I haven’t written about martial arts much lately, but I thought I’d like to give readers a glimpse of a kung-fu style they may not have heard about: Southern Praying Mantis.
Although I have devoted myself pretty much exclusively to Hung Gar for the past twenty-five years or so, the sifu I studied with when I began my kung-fu education back at the end of 1975, Master William Chung, had been trained in both Lam Sai Wing Hung Gar and Kwong Sai Jook Loom Praying Mantis. His Praying Mantis sifu was the famous Gin Foon Mark, and in addition to making sure that we had a solid foundation in the Hung system, Master Chung saw to it that we learned some Praying Mantis as well.
Like most Southern Chinese systems (including, of course, Hung Gar), Southern Praying Mantis (SPM) relies mostly on strong hand techniques, rooted stances, low kicks, and what is known in the business as “short” power. What that term refers to is the ability to deliver full power when the hand is already close to, or even in contact with, the opponent’s body. This in turn means that once a block is made, or the practitioner gains control of an opponent’s arm with his forearm “bridge”, it is not necessary then to draw his own hand back to in order to make a powerful strike. In this way striking can flow smoothly from blocking, with no time lost; once you have forced open a path to the opponent’s body you can seize it at once.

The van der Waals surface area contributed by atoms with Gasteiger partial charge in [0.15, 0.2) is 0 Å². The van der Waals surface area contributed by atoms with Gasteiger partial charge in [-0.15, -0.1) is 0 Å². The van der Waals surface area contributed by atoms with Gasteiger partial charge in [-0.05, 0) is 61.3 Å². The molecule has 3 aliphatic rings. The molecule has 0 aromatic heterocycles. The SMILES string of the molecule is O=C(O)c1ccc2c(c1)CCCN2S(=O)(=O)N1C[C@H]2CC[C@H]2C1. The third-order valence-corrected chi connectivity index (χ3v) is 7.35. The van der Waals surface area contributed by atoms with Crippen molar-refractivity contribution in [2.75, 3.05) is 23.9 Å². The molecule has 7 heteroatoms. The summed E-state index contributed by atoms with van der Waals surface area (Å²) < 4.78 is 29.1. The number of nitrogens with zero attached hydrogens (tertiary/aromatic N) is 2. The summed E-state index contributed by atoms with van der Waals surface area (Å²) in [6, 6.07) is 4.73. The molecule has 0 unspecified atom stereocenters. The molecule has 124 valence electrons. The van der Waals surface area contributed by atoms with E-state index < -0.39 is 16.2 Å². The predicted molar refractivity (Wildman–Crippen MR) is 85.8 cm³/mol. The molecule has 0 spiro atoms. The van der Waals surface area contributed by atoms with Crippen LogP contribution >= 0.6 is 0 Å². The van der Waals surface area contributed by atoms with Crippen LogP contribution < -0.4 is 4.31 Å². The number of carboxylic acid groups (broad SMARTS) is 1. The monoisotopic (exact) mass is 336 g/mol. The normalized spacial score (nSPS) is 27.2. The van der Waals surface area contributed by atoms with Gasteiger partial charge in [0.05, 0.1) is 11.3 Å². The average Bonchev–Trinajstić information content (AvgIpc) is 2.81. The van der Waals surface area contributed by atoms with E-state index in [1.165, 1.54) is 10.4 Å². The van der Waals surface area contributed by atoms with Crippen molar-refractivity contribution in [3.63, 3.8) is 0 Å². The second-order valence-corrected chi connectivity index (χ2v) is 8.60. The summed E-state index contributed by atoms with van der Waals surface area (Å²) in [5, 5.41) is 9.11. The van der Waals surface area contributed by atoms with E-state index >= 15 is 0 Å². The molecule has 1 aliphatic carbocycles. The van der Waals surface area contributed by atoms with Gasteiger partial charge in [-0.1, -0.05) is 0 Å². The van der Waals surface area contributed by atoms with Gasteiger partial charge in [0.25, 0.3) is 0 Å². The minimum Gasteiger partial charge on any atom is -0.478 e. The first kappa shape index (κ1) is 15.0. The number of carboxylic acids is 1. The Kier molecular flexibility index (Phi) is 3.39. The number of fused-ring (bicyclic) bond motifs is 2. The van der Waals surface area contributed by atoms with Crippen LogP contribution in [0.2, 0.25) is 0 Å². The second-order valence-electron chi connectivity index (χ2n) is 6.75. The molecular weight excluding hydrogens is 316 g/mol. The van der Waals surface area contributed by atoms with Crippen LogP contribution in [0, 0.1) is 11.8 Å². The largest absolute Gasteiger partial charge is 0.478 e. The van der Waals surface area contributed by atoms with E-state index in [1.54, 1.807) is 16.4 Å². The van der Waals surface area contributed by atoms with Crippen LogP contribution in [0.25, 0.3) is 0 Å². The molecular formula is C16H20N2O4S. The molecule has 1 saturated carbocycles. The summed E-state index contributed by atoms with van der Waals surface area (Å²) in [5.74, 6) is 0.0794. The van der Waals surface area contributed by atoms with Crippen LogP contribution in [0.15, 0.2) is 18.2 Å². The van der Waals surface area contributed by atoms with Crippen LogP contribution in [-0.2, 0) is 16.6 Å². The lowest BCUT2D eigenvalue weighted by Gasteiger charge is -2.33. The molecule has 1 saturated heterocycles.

The key to this short power in SPM lies in having your feet rooted to the ground, and in generating torque through the midsection that can flow in turn through the arms to the target. Control of the breath is essential, as is “opening” and “closing” the upper body. When closing, the elbows and shoulders tend to draw together, the waist pulls back slightly, the breath sinks earthward, and the palms rotate so as to face upward. In opening, the shoulders pull back, the hips and waist drive forward, and the palms turn downward.
The other fundamental skill in SPM is “sticking”. What this means is that once the forearm bridge makes contact with the opponent’s arm, preserving the contact enables the practitioner not only to read the opponent’s intention with great speed and accuracy, but also, by interpreting subtle shifts of the opponent’s weight and direction, to move in such a way as to control and redirect the attacker’s arms, creating small openings that one can then drive through with short-range power. The hands work together fluidly so that when one takes control of an opponent’s arm, it will often pass control to the other hand so that the original blocking hand can get “on top”, or can get through to the body.
SPM is purely a fighting art; it does not, unlike many other systems, including Hung Gar, contain any elements (at least as far as I know) that are there for purely aesthetic reasons. It is an outstanding close-quarters fighting system, and although I’ve chosen to focus on the Hung style, I still practice the SPM I know, not least because it comes in handy when I need to sneak one in on my most advanced students and training brothers, some of whom are getting awfully good these days.
If you’d like to see some of this stuff, there are quite a few videos online. Here is a good look at some of the kinds of hand techniques I’ve mentioned (just ignore the silly music, and the swaggering tone generally), and here is some very old footage of Master Mark himself, making mincemeat of a Choy Li Fut expert.